Kaplan University School of Professional and Continuing Education Kaplan University School of Professional and Continuing Education

How to Become a Real Estate Broker

Image of a woman selling a house

Posted by: Kaplan Real Estate Education

Published: February 27, 2020

Managing your own real estate business is a great long-term goal for real estate agents. As a real estate broker, you can choose to work independently, start your own business, or rise to the top at your current brokerage by supervising and mentoring agents. A career as a real estate broker offers flexibility, control, and the potential to earn more money. Sounds great, right? Earning your broker’s license opens doors to future career growth opportunities you can’t accomplish with your salesperson license alone.

There are a few different options available to licensed brokers. They can work under a brokerage and supervise real estate agents (this job title would usually be called “broker associate.” They can also work independently and own their business, with or without other agents working under them. This job title is often referred to as “broker owner.”

Working as a real estate broker requires a specific broker’s license. Just like your real estate salesperson license, the broker license requirements are dictated by your state’s real estate commission. If you’re starting out as a prospective real estate agent, now is the perfect time to start planning for your future goals. Read on to learn what you’ll need to complete in order to earn your real estate broker’s license.

4 Steps to Becoming a Licensed Real Estate Broker

Each state has its own requirements for broker licensure. In general, you’ll need to complete the following steps:

Step 1: Identify the requirements for broker licensure in your state.

Knowing exactly what you need to accomplish in order to earn your broker’s license down the road will set you up for success when the time comes to focus your attention on completing those requirements. Your state’s requirements for broker licensure can be found on the state’s real estate commission website. If you wish to become licensed in California, for example, you’ll need a minimum of two years of experience as a licensed agent. You will also need to complete eight college-level real estate courses. Mapping out a schedule of completion dates as early as possible will save you time in the long run.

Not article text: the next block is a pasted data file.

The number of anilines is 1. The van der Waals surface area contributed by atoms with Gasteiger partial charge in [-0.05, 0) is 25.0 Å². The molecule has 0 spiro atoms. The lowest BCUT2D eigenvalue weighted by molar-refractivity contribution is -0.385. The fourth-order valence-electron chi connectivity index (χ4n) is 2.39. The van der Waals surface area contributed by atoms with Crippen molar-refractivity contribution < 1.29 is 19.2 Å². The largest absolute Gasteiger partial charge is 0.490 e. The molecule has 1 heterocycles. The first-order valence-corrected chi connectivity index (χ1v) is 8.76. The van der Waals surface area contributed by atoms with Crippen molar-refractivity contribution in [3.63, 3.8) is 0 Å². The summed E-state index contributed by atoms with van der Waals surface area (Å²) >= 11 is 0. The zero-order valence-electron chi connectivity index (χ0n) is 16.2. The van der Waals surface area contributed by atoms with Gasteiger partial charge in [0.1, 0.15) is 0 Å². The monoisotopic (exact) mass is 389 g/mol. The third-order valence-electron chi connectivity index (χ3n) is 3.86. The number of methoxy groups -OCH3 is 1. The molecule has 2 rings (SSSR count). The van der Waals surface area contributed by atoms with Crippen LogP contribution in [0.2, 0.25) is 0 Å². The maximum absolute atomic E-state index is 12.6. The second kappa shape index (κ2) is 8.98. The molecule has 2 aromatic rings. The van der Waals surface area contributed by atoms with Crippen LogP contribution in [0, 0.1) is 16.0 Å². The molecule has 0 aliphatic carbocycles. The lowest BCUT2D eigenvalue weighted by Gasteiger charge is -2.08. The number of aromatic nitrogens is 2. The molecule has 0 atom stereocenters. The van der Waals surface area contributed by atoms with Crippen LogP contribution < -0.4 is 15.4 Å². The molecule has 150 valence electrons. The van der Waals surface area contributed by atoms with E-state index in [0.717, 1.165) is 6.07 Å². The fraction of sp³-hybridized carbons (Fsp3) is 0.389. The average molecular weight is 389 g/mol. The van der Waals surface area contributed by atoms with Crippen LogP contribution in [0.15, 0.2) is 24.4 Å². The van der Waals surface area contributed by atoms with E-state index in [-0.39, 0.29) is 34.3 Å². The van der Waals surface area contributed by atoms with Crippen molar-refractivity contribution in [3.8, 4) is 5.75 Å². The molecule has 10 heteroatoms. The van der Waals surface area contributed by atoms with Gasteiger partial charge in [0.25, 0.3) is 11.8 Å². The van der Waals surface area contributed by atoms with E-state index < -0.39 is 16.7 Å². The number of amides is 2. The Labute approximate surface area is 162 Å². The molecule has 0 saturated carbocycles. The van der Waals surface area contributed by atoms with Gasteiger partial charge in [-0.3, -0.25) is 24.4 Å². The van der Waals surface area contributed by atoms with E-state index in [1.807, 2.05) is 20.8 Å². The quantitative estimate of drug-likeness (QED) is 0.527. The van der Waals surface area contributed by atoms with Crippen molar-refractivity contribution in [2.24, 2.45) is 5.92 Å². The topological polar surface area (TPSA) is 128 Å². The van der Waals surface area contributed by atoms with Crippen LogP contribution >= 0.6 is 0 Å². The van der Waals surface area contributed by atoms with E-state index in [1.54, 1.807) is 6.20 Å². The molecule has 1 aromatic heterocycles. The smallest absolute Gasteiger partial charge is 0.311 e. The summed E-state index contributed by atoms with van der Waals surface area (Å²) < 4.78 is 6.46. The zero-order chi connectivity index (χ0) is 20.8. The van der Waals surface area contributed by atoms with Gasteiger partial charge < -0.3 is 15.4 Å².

Step 2: Gain the required experience as a real estate agent.

Most states ask you to complete 2–3 years of experience as a full-time real estate agent in order to pursue your broker’s license. This means if you’ve been completing your required coursework during these 2–3 years, you could take your broker exam within a short time of joining your first brokerage. These first years as an agent will be busy, but careful planning can put you in a great position to be advancing in your career as soon as possible.

Step 3: Complete the required coursework.

The required coursework will expand on the knowledge you gained while completing your salesperson prelicensing education. Brokers are expected to be real estate experts, so this further education is necessary for you to become fluent in all areas of real estate sales. The best real estate schools will offer state-approved broker coursework and exam prep tools, in addition to multiple class format options. Completing coursework online is a popular option among prospective brokers because it allows you to balance your work and personal life with studying.

Step 4: Pass the broker licensing exam.

Your state will offer a unique broker licensing exam you will be required to pass in order to earn your license. The real estate commission website for your state will provide you with more information on the exam, including exam duration and topics you’ll be tested on. 


If your long-term career plan is to own your business and/or manage other real estate agents, the time to start planning is today. With a strategic plan of action, you can earn your broker license as soon as possible and make your goals a reality. Want to get a head start on planning for your future career? See your requirements and course options by choosing your state from this list.